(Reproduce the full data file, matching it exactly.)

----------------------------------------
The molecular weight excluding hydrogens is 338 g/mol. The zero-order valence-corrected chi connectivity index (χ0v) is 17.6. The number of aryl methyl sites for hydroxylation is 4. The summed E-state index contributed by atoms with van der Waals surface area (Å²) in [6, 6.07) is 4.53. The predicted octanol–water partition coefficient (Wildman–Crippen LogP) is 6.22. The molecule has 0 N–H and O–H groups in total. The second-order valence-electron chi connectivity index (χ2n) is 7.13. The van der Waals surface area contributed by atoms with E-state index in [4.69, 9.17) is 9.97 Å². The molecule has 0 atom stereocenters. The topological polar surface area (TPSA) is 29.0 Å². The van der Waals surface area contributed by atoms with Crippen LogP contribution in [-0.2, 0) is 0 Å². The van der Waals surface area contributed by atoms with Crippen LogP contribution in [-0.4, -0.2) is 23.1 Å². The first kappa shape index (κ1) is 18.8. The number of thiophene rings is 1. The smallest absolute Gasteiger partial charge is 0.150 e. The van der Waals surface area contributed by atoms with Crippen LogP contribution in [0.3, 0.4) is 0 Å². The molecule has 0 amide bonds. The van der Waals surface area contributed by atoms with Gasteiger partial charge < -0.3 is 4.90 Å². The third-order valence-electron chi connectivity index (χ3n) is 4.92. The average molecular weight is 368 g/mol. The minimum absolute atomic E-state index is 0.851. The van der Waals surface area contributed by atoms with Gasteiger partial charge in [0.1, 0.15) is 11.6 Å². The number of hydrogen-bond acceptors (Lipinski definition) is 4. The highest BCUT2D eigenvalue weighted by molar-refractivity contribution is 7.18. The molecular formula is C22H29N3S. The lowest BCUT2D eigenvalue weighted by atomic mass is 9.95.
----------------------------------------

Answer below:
The molecular weight excluding hydrogens is 338 g/mol. The zero-order valence-corrected chi connectivity index (χ0v) is 17.6. The number of aryl methyl sites for hydroxylation is 4. The summed E-state index contributed by atoms with van der Waals surface area (Å²) in [6, 6.07) is 4.53. The predicted octanol–water partition coefficient (Wildman–Crippen LogP) is 6.22. The molecule has 0 N–H and O–H groups in total. The second-order valence-electron chi connectivity index (χ2n) is 7.13. The van der Waals surface area contributed by atoms with E-state index in [4.69, 9.17) is 9.97 Å². The molecule has 0 atom stereocenters. The topological polar surface area (TPSA) is 29.0 Å². The van der Waals surface area contributed by atoms with Crippen LogP contribution in [-0.2, 0) is 0 Å². The van der Waals surface area contributed by atoms with Crippen LogP contribution in [-0.4, -0.2) is 23.1 Å². The first kappa shape index (κ1) is 18.8. The number of thiophene rings is 1. The smallest absolute Gasteiger partial charge is 0.150 e. The van der Waals surface area contributed by atoms with Crippen LogP contribution in [0.3, 0.4) is 0 Å². The molecule has 0 amide bonds. The van der Waals surface area contributed by atoms with Gasteiger partial charge < -0.3 is 4.90 Å². The third-order valence-electron chi connectivity index (χ3n) is 4.92. The average molecular weight is 368 g/mol. The minimum absolute atomic E-state index is 0.851. The van der Waals surface area contributed by atoms with Gasteiger partial charge in [0.1, 0.15) is 11.6 Å². The number of hydrogen-bond acceptors (Lipinski definition) is 4. The highest BCUT2D eigenvalue weighted by molar-refractivity contribution is 7.18. The molecular formula is C22H29N3S. The lowest BCUT2D eigenvalue weighted by atomic mass is 9.95.